Of these the EFF is by far the most damaging: in effect the ANC Youth League walked out of the party and all attempts to rebuild it have effectively failed. Moreover, the ANC's alliance with the SACP and Cosatu has lost a great deal of ground. The SACP is now only a shadow of what it was in Hani's day while Cosatu has not only suffered from a large fall in union membership but it has lost Numsa altogether while the once-dominant NUM has been largely displaced by AMCU, which does not belong to Cosatu.

In exile the ANC leadership had exercised a complete, Leninist control because it was the sole source of patronage. ANC members in foreign countries depended utterly on the party for their sense of belonging, for allowances, for jobs, for scholarships, for medical treatment, for nomination to attend conferences with travel and accommodation money, and so forth.

All the resources which flowed into the organization from the Soviet bloc and Western well-wishers were controlled by the leadership. There was, of course, always some corruption but everyone knew that party discipline was paramount. Failure to observe it would result in your being cut off from all patronage or, worst of all, expulsion.

Once the ANC returned to South Africa this all changed. Classic African “big men” established powerful bases for themselves in ministries, in SOEs, in the provinces and municipalities, in the administration of sports, and in countless quangos, agencies and facilities. The result was instead of power being an all-or-nothing top-down business, it was now distributed in clumps throughout the system.

Most notably, of course, this resulted in the “premier league” - provincial bosses like Supra Mahumapelo, Ace Magashule and David Mabuza who turned their provinces into feudal fiefdoms which, to their considerable pecuniary advantage, they controlled from top to bottom.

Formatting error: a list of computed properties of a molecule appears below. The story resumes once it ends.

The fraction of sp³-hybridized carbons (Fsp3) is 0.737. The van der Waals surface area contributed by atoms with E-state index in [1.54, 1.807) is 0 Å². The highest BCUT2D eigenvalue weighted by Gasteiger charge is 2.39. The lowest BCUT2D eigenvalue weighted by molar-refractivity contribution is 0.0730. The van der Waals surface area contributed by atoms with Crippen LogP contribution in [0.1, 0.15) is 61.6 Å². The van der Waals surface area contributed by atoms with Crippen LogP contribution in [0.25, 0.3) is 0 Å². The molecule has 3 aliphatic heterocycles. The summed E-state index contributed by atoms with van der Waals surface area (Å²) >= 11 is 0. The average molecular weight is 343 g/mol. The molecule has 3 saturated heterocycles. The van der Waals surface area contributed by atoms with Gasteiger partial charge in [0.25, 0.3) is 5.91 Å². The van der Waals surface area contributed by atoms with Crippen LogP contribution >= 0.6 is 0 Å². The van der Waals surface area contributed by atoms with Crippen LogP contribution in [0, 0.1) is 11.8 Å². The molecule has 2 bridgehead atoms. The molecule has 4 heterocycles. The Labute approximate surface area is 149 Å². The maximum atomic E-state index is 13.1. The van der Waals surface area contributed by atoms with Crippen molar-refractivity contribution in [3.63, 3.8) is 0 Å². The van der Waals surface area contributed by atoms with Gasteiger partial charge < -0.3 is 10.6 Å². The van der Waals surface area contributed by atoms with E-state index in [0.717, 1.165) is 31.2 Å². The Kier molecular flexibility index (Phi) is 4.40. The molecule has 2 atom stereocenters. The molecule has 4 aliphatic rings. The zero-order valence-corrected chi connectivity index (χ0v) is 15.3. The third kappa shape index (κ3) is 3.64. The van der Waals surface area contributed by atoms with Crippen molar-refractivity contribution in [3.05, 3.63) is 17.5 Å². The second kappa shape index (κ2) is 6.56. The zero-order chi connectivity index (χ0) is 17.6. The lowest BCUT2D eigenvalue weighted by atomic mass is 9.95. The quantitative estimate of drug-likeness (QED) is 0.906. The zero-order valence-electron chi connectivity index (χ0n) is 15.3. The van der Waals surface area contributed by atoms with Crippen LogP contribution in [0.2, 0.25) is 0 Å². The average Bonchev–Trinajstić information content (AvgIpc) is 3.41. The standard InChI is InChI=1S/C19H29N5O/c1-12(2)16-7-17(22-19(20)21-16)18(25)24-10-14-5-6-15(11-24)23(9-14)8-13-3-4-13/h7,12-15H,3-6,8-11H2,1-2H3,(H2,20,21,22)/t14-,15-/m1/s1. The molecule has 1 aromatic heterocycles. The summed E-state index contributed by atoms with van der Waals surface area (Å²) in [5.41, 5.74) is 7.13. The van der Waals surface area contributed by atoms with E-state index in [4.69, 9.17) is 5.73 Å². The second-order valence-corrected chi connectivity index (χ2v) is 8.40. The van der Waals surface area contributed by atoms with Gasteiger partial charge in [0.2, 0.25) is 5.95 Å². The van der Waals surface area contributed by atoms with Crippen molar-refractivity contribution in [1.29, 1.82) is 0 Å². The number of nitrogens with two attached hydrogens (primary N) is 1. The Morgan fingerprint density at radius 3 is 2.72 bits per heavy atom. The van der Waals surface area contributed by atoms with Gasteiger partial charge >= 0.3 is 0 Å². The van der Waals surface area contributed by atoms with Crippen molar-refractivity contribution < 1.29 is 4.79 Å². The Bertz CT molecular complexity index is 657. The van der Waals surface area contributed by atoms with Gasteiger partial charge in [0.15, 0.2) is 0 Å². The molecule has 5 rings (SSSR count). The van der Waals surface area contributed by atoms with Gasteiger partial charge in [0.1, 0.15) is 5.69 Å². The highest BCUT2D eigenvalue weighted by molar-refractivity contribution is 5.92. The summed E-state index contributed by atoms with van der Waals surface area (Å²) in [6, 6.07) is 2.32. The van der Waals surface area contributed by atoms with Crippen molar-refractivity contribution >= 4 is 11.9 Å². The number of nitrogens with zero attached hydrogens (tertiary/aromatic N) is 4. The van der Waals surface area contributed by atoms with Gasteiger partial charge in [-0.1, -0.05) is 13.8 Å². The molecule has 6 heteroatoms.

At Nasrec one of these bosses took over the party while another took the deputy-presidency, a striking demonstration of how the new lines of patronage had redistributed power within the ANC. One result of this development was to make corruption irremovably organic throughout the party and another was to make factionalism inevitable and invincible.

The result of all these trends has been a steady unravelling of the ANC. The party has lost votes, credibility and respect and even such a central figure as Trevor Manuel, looking back over the party's progress since 1990, can speak of “three wasted decades”.

For there can be no doubt at all that it has failed to deliver “a better life for all”: unemployment has tripled since the ANC came to power, inequality and poverty have increased, a smaller proportion of the population than in 1994 have access to clean water, and for most citizens schools and hospitals are both worse than they were. We are now in the sixth consecutive year of falling real incomes per capita and the prospect is for more ahead.

The drama of the present is that this is the ANC which confronts the greatest existential challenge that the party has faced since 1994: the prospect that its failure will be so public and abject that it will have to cede economic sovereignty to the IMF and then watch as measures are forced through which largely negate much of what the ANC has thus far done in power.

Faced with this huge challenge, the party has no united vision or voice. Even on the central matter of the economy there is a cacophony of often almost illiterate voices. Magashule would like the Reserve Bank to simply print a lot more money, something he calls “quantity easing”, for he has not even sufficiently mastered the language of economics to know that the term is “quantitative easing”.

Mboweni has now twice laid out what he thinks ought to be done but he hasn't actually done anything, perhaps because he doesn't command a cabinet majority. Blade Nzimande has already accused Mboweni and the Reserve Bank governor of intriguing to reverse the policies preferred by the NEC.